New York City Is Struggling To Combat Its Rising Rat Population


New York City Is Struggling To Combat Its Rising Rat Population

New York City’s rat problem seems to be getting worse. The city’s rat complaint hotline is receiving a record number of calls - more than the 24,000 received last year. Some officials call it a “rat crisis.”

One city resident, Nora Prentice, colorfully describes the situation: “It’s like the Burning Man of rats. They’re just sitting there in a lawn chair waiting for you. I don’t know what the city can do about this rat condominium. It’s really gross.”

City Comptroller Scott Stringer has assumed the role of rat czar. As a result of two recent audits, he criticized the city’s health department for its slow response to complaints and the Metropolitan Transportation Authority for not cleaning stations properly. He stated that, “I’ve seen rats walking upright, saying, ‘Good morning, Mr. Comptroller.’ It’s unsightly to see rats running through neighborhoods like they actually bought a co-op somewhere.”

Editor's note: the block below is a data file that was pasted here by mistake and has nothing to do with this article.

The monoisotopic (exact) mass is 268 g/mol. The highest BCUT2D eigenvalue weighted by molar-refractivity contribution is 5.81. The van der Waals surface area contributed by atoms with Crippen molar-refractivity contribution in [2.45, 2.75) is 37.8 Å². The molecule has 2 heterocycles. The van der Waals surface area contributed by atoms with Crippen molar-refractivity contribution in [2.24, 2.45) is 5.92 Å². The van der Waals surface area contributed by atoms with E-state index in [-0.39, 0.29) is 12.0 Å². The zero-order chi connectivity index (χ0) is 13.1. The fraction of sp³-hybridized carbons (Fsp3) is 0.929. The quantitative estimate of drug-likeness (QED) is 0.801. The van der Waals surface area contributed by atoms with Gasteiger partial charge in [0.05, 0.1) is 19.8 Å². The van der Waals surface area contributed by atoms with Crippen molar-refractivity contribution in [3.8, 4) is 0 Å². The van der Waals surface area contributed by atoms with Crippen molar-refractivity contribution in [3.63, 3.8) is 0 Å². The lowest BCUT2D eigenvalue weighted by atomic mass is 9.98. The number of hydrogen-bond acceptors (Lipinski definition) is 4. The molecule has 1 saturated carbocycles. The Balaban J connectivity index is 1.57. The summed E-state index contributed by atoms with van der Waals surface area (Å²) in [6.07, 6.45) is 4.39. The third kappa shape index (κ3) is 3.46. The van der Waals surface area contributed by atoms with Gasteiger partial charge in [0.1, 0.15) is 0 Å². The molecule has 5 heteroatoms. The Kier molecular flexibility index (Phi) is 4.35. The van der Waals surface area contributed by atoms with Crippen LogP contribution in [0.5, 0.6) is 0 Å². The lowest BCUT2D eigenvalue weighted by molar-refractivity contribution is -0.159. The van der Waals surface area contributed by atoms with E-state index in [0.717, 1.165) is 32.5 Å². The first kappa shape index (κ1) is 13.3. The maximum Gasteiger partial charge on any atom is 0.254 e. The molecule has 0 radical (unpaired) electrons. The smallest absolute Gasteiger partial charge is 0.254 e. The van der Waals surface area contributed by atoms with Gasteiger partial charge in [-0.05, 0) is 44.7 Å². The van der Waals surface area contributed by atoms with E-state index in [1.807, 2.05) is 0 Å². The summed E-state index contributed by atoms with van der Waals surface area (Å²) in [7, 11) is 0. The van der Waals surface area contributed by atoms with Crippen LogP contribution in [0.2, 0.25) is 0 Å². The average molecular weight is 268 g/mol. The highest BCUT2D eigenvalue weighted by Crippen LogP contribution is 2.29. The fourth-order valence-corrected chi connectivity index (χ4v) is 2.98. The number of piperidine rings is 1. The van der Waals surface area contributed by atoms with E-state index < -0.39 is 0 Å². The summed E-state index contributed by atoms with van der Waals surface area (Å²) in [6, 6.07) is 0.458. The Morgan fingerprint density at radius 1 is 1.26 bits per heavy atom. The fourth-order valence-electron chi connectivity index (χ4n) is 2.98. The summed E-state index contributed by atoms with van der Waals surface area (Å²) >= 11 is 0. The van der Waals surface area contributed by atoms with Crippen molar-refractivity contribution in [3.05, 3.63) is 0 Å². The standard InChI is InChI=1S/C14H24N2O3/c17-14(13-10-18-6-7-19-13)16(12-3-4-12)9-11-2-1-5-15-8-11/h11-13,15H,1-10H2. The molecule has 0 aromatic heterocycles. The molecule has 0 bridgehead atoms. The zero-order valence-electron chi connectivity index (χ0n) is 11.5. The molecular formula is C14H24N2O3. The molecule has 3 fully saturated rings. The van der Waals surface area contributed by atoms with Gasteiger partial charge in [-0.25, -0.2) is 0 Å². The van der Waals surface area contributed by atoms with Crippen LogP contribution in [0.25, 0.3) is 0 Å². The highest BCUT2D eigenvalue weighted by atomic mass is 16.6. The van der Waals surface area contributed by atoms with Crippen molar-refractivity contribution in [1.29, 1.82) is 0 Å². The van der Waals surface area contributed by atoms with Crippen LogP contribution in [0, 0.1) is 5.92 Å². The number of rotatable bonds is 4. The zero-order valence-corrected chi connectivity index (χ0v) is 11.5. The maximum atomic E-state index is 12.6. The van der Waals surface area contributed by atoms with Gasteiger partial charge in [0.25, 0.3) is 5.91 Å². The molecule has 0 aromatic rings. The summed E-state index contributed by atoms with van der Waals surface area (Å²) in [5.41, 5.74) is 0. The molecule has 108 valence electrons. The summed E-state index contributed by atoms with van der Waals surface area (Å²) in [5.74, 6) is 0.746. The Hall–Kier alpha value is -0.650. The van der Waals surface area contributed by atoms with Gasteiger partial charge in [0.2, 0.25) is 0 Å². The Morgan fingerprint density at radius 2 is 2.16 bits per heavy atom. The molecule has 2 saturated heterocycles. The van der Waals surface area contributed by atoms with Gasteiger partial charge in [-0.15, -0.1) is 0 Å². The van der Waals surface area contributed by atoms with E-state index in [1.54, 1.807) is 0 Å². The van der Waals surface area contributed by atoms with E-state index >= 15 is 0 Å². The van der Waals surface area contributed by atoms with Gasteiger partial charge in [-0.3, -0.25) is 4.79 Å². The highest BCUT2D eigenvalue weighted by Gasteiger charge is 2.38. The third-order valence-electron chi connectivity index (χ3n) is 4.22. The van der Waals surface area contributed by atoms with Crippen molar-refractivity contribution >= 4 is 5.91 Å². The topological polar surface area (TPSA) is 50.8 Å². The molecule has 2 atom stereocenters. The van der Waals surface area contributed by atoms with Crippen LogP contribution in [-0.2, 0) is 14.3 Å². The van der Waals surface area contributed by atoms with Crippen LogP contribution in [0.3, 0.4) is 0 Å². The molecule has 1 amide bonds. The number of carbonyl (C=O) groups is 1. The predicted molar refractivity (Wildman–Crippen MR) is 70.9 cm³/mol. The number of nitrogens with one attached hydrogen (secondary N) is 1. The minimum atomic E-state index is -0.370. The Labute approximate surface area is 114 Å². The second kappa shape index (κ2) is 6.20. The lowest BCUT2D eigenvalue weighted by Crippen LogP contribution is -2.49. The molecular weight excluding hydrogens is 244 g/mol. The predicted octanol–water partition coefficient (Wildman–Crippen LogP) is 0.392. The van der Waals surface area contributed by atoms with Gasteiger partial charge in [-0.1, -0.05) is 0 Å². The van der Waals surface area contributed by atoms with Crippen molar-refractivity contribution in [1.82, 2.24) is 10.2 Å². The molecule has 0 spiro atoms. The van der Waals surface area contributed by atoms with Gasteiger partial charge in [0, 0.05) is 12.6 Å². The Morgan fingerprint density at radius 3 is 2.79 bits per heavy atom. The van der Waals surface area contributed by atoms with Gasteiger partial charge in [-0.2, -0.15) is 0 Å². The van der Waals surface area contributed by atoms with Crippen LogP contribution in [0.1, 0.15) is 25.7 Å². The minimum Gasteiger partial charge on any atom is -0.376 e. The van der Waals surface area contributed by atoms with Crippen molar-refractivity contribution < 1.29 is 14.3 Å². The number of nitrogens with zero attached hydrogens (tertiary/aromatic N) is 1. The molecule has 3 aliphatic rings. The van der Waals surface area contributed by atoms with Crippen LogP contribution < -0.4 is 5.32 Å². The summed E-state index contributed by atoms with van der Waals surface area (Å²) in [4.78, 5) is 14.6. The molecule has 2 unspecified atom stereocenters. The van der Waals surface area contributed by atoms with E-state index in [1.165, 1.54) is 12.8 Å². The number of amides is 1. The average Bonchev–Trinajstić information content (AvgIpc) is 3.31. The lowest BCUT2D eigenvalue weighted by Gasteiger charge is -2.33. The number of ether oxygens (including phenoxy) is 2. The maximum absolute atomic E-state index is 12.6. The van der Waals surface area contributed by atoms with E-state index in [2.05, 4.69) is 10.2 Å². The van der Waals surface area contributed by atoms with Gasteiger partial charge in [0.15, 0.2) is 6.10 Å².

While a study conducted by researchers at Columbia University estimated the number of rats in New York City at 2 million, officials and scientists say it’s simply impossible to come up with an accurate estimate.

Officials believe that one reason for the increase in rat complaints is due to the record snowfall last year, which left tons of garbage festering under slow-melting snowbanks.

The city’s mayor, Bill de Blasio, plans to target areas with the largest number of rat complaints. The effort includes using rodent-resistant trash cans, setting traps and working on legislation requiring restaurations to hose away sludge from their sidewalks.

Caroline Bragdon, one of the city’s health department scientists, pointed out that most rats need only a tiny amount of water and food daily to survive. She stated that, “It’s an apple core, it’s a piece of hotdog, a couple of chips. It’s the crumbs. You’d much rather prevent rats from being here than treat them with poison after they’re here.”

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